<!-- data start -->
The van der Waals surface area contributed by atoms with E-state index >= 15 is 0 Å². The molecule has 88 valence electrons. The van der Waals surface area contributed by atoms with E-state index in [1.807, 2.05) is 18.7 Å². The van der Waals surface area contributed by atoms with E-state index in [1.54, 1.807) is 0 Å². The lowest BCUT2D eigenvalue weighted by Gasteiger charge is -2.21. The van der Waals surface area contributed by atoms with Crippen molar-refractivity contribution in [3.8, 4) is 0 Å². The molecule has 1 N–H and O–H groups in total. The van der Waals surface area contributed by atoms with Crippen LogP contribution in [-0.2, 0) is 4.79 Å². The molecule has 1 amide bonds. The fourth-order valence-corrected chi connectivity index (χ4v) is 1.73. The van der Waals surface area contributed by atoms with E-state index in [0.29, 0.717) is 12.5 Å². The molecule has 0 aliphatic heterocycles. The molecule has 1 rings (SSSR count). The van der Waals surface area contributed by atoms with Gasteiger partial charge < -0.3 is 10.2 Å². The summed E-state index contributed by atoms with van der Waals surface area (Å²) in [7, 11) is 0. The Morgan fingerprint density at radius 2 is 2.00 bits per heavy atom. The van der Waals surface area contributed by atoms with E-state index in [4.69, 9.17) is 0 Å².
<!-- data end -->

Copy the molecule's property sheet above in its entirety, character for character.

The van der Waals surface area contributed by atoms with E-state index >= 15 is 0 Å². The molecule has 88 valence electrons. The van der Waals surface area contributed by atoms with E-state index in [1.807, 2.05) is 18.7 Å². The van der Waals surface area contributed by atoms with E-state index in [1.54, 1.807) is 0 Å². The lowest BCUT2D eigenvalue weighted by Gasteiger charge is -2.21. The van der Waals surface area contributed by atoms with Crippen molar-refractivity contribution in [3.8, 4) is 0 Å². The molecule has 1 N–H and O–H groups in total. The van der Waals surface area contributed by atoms with Crippen LogP contribution in [-0.2, 0) is 4.79 Å². The molecule has 1 amide bonds. The fourth-order valence-corrected chi connectivity index (χ4v) is 1.73. The van der Waals surface area contributed by atoms with E-state index in [0.29, 0.717) is 12.5 Å². The molecule has 0 aliphatic heterocycles. The molecule has 1 rings (SSSR count). The van der Waals surface area contributed by atoms with Gasteiger partial charge < -0.3 is 10.2 Å². The summed E-state index contributed by atoms with van der Waals surface area (Å²) in [7, 11) is 0. The Morgan fingerprint density at radius 2 is 2.00 bits per heavy atom. The van der Waals surface area contributed by atoms with E-state index in [4.69, 9.17) is 0 Å².